“Diabulimia, like most eating disorders, begins with low self-esteem. There is a concern about weight, body image and an aim for perfectionism,” says Marilyn Ritholz, PhD. “In this way people who suffer from this are more black and white thinkers – the grey area is more difficult to comprehend or accept.”
How do you know if you are at risk for diabulimia?
“Insulin restriction alone whether it’s at the level of severity of an eating disorder diagnosis is at around 30% of women with Type 1. People refer to it as a ‘sub-threshold set of symptoms’ that already shows serious medical outcomes. The larger cohort is still at medical risk. Sporadic insulin restriction often becomes a full blown eating disorder overtime” (Ann Goebel-Fabbri, PhD).
Why is diabulimia dangerous?
“If you have diabetes and are not taking insulin, your organs will become saturated in glucose,” says Marilyn Ritholz, PhD. “You can put your body into a state of DKA, and you can experience the long-term complications of diabetes such as retinopathy, nephropathy and neuropathy. If left untreated, it can lead to death.”
“Eating disorders are the most lethal psychiatric disorder that exists,” says Ann Goebel-Fabbri, PhD. “Add Type 1 to the clinical picture and they are still more dangerous. Even though they’ve had fewer years of diabetes, they’ve had longterm exposure to high sugar. They have higher rates of diabetes complications earlier in their disease. That means much more need for specialty healthcare. There’s more need for emergency visits for DKA; these patients are much more fragile medically.”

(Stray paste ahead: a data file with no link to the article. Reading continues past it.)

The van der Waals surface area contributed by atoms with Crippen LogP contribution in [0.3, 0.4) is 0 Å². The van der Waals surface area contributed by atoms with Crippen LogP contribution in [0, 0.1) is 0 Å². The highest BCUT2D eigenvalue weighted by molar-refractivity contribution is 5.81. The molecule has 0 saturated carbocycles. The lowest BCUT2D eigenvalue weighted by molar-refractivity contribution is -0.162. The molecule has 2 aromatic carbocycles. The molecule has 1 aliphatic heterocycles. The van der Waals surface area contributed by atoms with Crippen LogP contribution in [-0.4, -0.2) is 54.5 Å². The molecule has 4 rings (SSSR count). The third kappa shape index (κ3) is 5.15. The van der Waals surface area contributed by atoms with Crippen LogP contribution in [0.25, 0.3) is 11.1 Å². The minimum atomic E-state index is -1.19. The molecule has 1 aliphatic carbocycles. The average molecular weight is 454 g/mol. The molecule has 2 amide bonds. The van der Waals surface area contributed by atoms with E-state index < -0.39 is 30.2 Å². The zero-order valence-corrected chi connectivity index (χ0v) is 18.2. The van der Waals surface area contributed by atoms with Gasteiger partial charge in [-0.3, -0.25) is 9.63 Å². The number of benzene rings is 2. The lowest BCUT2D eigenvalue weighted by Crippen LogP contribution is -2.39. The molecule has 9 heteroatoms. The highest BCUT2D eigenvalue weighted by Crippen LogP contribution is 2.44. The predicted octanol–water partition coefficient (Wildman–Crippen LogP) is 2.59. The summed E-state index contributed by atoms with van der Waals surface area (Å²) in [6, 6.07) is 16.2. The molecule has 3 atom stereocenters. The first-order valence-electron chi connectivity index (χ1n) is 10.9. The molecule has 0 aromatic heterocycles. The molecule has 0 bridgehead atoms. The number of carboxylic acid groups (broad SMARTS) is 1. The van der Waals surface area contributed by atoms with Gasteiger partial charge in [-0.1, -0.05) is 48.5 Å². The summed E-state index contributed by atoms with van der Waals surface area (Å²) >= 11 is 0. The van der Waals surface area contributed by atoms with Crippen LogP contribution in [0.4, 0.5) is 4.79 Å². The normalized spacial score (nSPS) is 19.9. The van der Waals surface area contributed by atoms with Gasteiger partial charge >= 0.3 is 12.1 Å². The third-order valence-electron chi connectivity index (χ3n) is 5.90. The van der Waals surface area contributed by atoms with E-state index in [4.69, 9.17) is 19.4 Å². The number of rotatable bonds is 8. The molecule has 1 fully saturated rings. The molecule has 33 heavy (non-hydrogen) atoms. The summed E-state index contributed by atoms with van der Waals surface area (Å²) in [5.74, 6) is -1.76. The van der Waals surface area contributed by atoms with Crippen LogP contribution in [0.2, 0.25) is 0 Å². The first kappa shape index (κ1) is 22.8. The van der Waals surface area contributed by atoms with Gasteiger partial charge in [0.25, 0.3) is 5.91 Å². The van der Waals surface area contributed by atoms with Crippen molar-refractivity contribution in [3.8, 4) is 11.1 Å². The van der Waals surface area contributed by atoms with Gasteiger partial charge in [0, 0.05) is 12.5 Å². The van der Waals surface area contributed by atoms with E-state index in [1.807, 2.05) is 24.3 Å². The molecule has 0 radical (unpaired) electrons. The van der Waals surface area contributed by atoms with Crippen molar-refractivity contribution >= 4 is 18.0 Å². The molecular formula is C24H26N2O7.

How do people learn about diabulimia?
“Leading up to diagnosis, you have profound and rapid weight loss. You get treated and your body gets healthier. Someone with Type 1 may not see that process as healing but as ‘treatment made me gain weight.’ I have heard of people also learning about insulin restriction for weight loss in books, online and at diabetes camp. A very positive thing in diabetes-related social media, we tend to see more of a focus on recovery” (Ann Goebel-Fabbri, PhD).
What are the pros and cons of using the label “diabulimia”?
“If something has a name, it’s a real thing and you aren’t the only one struggling with it. Then the shame is potentially reduced. In that way, the name helpful.
“Conversely, because it has ‘bulimia’ in the name some may think, ‘well, I don’t make myself vomit, so I don’t have a problem.’ They may not recognize that insulin restriction is far more dangerous than calorie purging. On the other hand, people may have all the symptoms of anorexia and aren’t restricting insulin, and they may not be recognized” (Ann Goebel-Fabbri, PhD).